Unequal under the law

Too many countries enshrine different legal rights for men and women. Why is this, and how can we rid legal systems of this long-standing prejudice?

19th June 2019

UN Women’s ‘Gender Road Project’ is a 124-mile road project that stretches between the townships of Batchenga, Ntui and Yoko, in central Cameroon. In an impoverished area, where women have limited access to land or finance, the project teaches them financial and entrepreneurial skills and improved farming techniques, and facilitates their access to public services and land rights. © UN Women/Ryan Brown

Unequal under the law

Too many countries enshrine different legal rights for men and women. Why is this, and how can we rid legal systems of this long-standing prejudice?

By Phumzile Mlambo-Ngcuka Executive Director, UN Women; United Nations Under-Secretary-General

One of the areas where we have the greatest potential to accelerate gender equality and women’s empowerment is in tackling laws that discriminate against women and girls. There is both scope and incentive for improvement.

Discrimination in law is commonplace. It can take the form of different standards for women and men in passport application, the transfer of nationality to a child or foreign spouse, participation in court proceedings, receipt of inheritance or choice of employment or marriage partner. Often these laws reflect long-standing exclusion of women and girls from the spaces where laws are designed, implemented or studied. The result has been to normalise – and legitimise – gender inequality.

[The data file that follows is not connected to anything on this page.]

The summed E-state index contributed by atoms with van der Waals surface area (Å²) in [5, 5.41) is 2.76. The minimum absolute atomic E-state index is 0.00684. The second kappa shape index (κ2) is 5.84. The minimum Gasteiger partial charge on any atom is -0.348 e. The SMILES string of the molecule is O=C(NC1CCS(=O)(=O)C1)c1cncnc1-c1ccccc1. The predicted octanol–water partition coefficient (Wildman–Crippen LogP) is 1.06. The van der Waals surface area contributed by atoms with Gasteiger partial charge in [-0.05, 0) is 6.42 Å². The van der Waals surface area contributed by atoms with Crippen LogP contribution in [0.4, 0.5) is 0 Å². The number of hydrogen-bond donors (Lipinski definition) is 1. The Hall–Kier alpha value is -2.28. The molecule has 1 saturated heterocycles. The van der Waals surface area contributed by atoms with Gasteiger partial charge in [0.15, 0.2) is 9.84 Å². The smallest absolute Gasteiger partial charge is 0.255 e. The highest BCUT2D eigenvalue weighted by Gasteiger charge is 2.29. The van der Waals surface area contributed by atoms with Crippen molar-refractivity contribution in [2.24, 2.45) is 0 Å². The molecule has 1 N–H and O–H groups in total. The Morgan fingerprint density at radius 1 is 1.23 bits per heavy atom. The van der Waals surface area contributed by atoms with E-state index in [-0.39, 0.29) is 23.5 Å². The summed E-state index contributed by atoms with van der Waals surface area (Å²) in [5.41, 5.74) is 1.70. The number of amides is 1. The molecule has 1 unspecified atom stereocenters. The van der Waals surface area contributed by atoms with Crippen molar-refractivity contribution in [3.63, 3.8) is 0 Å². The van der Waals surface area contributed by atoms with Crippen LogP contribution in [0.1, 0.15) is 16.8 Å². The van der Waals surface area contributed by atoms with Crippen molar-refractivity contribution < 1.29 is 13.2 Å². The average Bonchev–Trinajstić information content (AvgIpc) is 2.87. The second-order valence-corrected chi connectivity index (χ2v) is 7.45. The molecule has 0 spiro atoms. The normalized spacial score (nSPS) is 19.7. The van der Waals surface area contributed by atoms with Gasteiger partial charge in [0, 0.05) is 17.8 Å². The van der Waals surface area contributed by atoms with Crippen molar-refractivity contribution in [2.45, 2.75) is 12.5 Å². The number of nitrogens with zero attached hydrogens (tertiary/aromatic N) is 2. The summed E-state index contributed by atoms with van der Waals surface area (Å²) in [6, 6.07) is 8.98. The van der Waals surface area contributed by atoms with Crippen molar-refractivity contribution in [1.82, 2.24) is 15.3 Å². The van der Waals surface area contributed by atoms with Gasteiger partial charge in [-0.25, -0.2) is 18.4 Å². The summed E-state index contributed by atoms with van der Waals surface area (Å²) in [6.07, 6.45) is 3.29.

More than 2.5 billion women and girls around the world are affected by discriminatory laws and lack of legal protection, often in complex, intersecting ways. This puts them at strong risk of being left behind but, conversely, provides a direct route to change. World Bank analysis this year has shown that a typical economy gives women only three-quarters of the legal rights of men, but that where there was reform, more women worked and were better paid.